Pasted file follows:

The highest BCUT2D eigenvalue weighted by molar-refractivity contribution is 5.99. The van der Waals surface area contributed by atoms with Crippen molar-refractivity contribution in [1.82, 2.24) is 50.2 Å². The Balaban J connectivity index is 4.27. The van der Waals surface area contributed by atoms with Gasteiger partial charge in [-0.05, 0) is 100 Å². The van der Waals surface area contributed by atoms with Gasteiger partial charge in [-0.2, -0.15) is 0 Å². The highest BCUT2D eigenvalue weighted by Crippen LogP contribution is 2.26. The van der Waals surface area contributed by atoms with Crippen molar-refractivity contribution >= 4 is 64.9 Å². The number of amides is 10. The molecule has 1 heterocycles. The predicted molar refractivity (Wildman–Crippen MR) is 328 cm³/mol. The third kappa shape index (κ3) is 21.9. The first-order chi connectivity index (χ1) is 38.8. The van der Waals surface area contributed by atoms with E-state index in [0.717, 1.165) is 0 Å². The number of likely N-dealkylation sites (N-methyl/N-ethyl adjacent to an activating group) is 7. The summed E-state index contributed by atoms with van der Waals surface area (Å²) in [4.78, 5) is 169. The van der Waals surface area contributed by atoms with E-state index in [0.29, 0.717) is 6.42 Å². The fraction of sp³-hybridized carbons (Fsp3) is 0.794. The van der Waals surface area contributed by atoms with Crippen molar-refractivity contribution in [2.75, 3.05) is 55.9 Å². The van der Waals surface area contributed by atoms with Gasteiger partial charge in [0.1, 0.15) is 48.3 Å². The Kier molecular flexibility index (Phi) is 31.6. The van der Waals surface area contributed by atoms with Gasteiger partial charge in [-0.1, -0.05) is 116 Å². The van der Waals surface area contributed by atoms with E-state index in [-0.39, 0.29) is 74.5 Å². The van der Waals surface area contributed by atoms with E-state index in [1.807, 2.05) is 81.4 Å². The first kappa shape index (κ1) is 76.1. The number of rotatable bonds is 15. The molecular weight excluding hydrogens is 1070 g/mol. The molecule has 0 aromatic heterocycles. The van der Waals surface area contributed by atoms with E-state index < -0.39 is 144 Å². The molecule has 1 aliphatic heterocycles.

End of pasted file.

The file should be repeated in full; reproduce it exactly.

The highest BCUT2D eigenvalue weighted by molar-refractivity contribution is 5.99. The van der Waals surface area contributed by atoms with Crippen molar-refractivity contribution in [1.82, 2.24) is 50.2 Å². The Balaban J connectivity index is 4.27. The van der Waals surface area contributed by atoms with Gasteiger partial charge in [-0.05, 0) is 100 Å². The van der Waals surface area contributed by atoms with Gasteiger partial charge in [-0.2, -0.15) is 0 Å². The highest BCUT2D eigenvalue weighted by Crippen LogP contribution is 2.26. The van der Waals surface area contributed by atoms with Crippen molar-refractivity contribution >= 4 is 64.9 Å². The number of amides is 10. The molecule has 1 heterocycles. The predicted molar refractivity (Wildman–Crippen MR) is 328 cm³/mol. The third kappa shape index (κ3) is 21.9. The first-order chi connectivity index (χ1) is 38.8. The van der Waals surface area contributed by atoms with E-state index in [0.717, 1.165) is 0 Å². The number of likely N-dealkylation sites (N-methyl/N-ethyl adjacent to an activating group) is 7. The summed E-state index contributed by atoms with van der Waals surface area (Å²) in [4.78, 5) is 169. The van der Waals surface area contributed by atoms with E-state index in [0.29, 0.717) is 6.42 Å². The fraction of sp³-hybridized carbons (Fsp3) is 0.794. The van der Waals surface area contributed by atoms with Crippen molar-refractivity contribution in [2.75, 3.05) is 55.9 Å². The van der Waals surface area contributed by atoms with Gasteiger partial charge in [0.1, 0.15) is 48.3 Å². The Kier molecular flexibility index (Phi) is 31.6. The van der Waals surface area contributed by atoms with Gasteiger partial charge in [-0.1, -0.05) is 116 Å². The van der Waals surface area contributed by atoms with E-state index in [-0.39, 0.29) is 74.5 Å². The van der Waals surface area contributed by atoms with E-state index in [1.807, 2.05) is 81.4 Å². The first kappa shape index (κ1) is 76.1. The number of rotatable bonds is 15. The molecular weight excluding hydrogens is 1070 g/mol. The molecule has 0 aromatic heterocycles. The van der Waals surface area contributed by atoms with E-state index < -0.39 is 144 Å². The molecule has 1 aliphatic heterocycles.